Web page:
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Old 10-23-2010, 10:46 AM   #35
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Bottom line: it is not American Business against foreign business... It is American Business against Foreign governments looking to monopolize or gain competitive advantage.
And a $7,500 subsidy to EV purchasers does not really help that. The batteries and/or other tech and/or profit may be going to foreign countries.

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Old 10-23-2010, 11:03 AM   #36
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Yes, even if the Volt gets worse mileage than a conventional car on all-day trips, it could still be a winner for most families if it gets better mileage in the kind of driving they do. For the small number of cross-country trips most people take, a one or two MPG "hit" would be inconsequential if it allowed full EV operation for thousands of miles each year in daily driving.

I'm more interested in how these hybrids will assure consistent vehicle operation with changes in battery state. With a conventional car, when the driver steps on the gas he gets the same performance regardless of how much fuel is in the tank. The car either runs or it doesn't, and when you pull out on that two-lane road to pass a truck, you know exactly what to expect regarding acceleration (and how long you'll be "hanging it out" in opposing traffic). If these hybrids are using the IC engine for baseline power (after the battery is drawn down sufficiently) and the driver steps on the gas, does the battery provide the extra juice needed short-term to accelerate the vehicle more briskly than the electricity from the little 1.4L engine/generator would allow? If so, what happens after you've tapped into that battery for 10 minutes while you climb a big grade? Will your top speed gradually decay? And then what if you suddenly need to accelerate? We've gotten used to the consistent power available from IC engines, so for safety reasons the hybrids (and pure EVs) will either need to behave the same way or do a very good job of warning drivers when they can expect degraded performance. The lawyers will make a fortune if this isn't done right.
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Old 10-23-2010, 11:09 AM   #37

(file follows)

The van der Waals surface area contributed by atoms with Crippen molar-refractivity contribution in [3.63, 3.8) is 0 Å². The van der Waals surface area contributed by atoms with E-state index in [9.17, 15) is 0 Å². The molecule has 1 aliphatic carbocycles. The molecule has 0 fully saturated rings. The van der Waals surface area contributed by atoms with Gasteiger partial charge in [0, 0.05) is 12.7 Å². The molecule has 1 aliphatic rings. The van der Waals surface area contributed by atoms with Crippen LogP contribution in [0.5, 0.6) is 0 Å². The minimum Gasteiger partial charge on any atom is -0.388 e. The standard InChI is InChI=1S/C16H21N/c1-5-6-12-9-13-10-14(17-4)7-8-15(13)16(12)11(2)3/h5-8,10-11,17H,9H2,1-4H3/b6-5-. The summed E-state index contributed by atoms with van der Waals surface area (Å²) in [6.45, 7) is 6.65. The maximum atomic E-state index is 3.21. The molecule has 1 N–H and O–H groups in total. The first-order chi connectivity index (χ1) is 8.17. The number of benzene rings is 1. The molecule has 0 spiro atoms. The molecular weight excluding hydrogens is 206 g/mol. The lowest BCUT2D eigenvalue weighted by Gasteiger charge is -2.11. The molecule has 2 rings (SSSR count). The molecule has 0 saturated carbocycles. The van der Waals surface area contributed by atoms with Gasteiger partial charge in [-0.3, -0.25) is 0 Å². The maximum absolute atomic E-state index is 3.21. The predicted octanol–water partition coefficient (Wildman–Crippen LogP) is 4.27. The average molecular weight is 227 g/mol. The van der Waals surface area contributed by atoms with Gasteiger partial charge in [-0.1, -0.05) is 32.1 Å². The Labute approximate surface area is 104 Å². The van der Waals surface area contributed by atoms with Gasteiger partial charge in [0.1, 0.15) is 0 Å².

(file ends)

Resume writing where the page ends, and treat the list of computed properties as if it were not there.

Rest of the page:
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Bottom line: it is not American Business against foreign business... It is American Business against Foreign governments looking to monopolize or gain competitive advantage. In the end the wealth and jobs flow to the US or other countries.

There will be economic winners and losers.
And governments have proven to be very poor at picking the winners and losers. I'm content to let the French, Japanese, and Chinese squander as much of their government money as they want in order to gain an advantage. After they've inefficiently invested billions sorting through all the possible combinations and maybe come up with a winner, US industry can either license the technology or make a minor improvement and get around their patents and IP protections--as industries in these countries have done to our companies many times over the last 50 years.

Every billion the Chinese dump down this hole is a couple fewer guided missile cruisers they can build.
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Old 10-23-2010, 11:29 AM   #38
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Magic battery hyperbole aside...

Bottom line: it is not American Business against foreign business... It is American Business against Foreign governments looking to monopolize or gain competitive advantage. In the end the wealth and jobs flow to the US or other countries.

There will be economic winners and losers.
The others have pretty much said it all. Just to echo the important point...

There may be cases where the public interest is served by government involvement; or where technology has been proven but private companies do not have an incentive to work on a project - then government subsidies may be appropriate.

For example the Hubble Telescope has been a tremendous boost to science - and I am sure American scientists are given a real advantage with the knowledge gained. It may even help us solve problems like global warming if the problem is at least partially caused by things like solar flares, etc. Government has a place there.

Take another example: private space travel. Several companies are focused on developing a vehicle that can transport "space tourists" into space. Here the profit motive is driving the technology a lot faster than NASA could ever do it - at a fraction of the cost. Yet, such a vehicle may be used by NASA in the future to go to the space station.

I guess the rule of thumb I would use is this: if there is a profit motive to it and we need new technology to make a break-through, then private enterprise is the best way to solve a problem. Conversely, without a profit motive, and if the technology basically exists (ie, Manhattan Project with the A bomb), then government has a place.

With regards to batteries specifically, but alternative automobile power sources in general, there is a huge profit to be made by new patents and private enterprise has a huge interest in finding answers.

Finally, I am not threatened by foreign government competition in the least. Why? Because private companies can go our stock exchanges and generate huge piles of cash... surely equal to any foreign government. Other countries do not have such a method for generating private enterprise cash so they must use government money.

Furthermore, government projects in any government are inherently slow and inefficient because bureaucrats always gum up the works. When the boss is a bureaucrat, innovation always takes a backseat to some other governmental benchmark.
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Old 10-23-2010, 02:05 PM   #39
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I love this board! Long, detailed essays about something of essentially zero importance.
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Old 10-23-2010, 02:33 PM   #40
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I love this board! Long, detailed essays about something of essentially zero importance.
Yep, we're the flip-side of the mass media, where subjects of tremendous importance get a 15 second blurb or one pseudo-sentence on the "crawler."